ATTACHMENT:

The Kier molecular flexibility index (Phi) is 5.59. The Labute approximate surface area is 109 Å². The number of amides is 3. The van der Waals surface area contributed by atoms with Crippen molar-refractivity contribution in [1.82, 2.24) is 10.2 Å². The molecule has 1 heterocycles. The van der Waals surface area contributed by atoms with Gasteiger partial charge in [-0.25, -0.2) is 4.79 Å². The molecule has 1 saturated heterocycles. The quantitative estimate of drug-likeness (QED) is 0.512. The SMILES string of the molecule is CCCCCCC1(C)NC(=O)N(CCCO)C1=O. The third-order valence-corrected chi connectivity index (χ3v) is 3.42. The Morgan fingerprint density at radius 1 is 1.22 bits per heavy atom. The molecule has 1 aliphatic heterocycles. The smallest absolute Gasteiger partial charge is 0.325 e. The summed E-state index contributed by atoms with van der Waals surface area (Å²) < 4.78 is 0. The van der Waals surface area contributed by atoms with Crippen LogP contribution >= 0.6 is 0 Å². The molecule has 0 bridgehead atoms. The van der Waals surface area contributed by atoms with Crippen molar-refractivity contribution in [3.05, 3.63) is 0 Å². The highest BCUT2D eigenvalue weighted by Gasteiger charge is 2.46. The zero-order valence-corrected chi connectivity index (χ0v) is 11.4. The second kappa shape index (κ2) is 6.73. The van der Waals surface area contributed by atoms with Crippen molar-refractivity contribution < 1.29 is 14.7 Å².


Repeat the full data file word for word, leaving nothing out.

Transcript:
The Kier molecular flexibility index (Phi) is 5.59. The Labute approximate surface area is 109 Å². The number of amides is 3. The van der Waals surface area contributed by atoms with Crippen molar-refractivity contribution in [1.82, 2.24) is 10.2 Å². The molecule has 1 heterocycles. The van der Waals surface area contributed by atoms with Gasteiger partial charge in [-0.25, -0.2) is 4.79 Å². The molecule has 1 saturated heterocycles. The quantitative estimate of drug-likeness (QED) is 0.512. The SMILES string of the molecule is CCCCCCC1(C)NC(=O)N(CCCO)C1=O. The third-order valence-corrected chi connectivity index (χ3v) is 3.42. The Morgan fingerprint density at radius 1 is 1.22 bits per heavy atom. The molecule has 1 aliphatic heterocycles. The smallest absolute Gasteiger partial charge is 0.325 e. The summed E-state index contributed by atoms with van der Waals surface area (Å²) < 4.78 is 0. The van der Waals surface area contributed by atoms with Crippen LogP contribution >= 0.6 is 0 Å². The molecule has 0 bridgehead atoms. The van der Waals surface area contributed by atoms with Crippen molar-refractivity contribution in [3.05, 3.63) is 0 Å². The highest BCUT2D eigenvalue weighted by Gasteiger charge is 2.46. The zero-order valence-corrected chi connectivity index (χ0v) is 11.4. The second kappa shape index (κ2) is 6.73. The van der Waals surface area contributed by atoms with Crippen molar-refractivity contribution < 1.29 is 14.7 Å².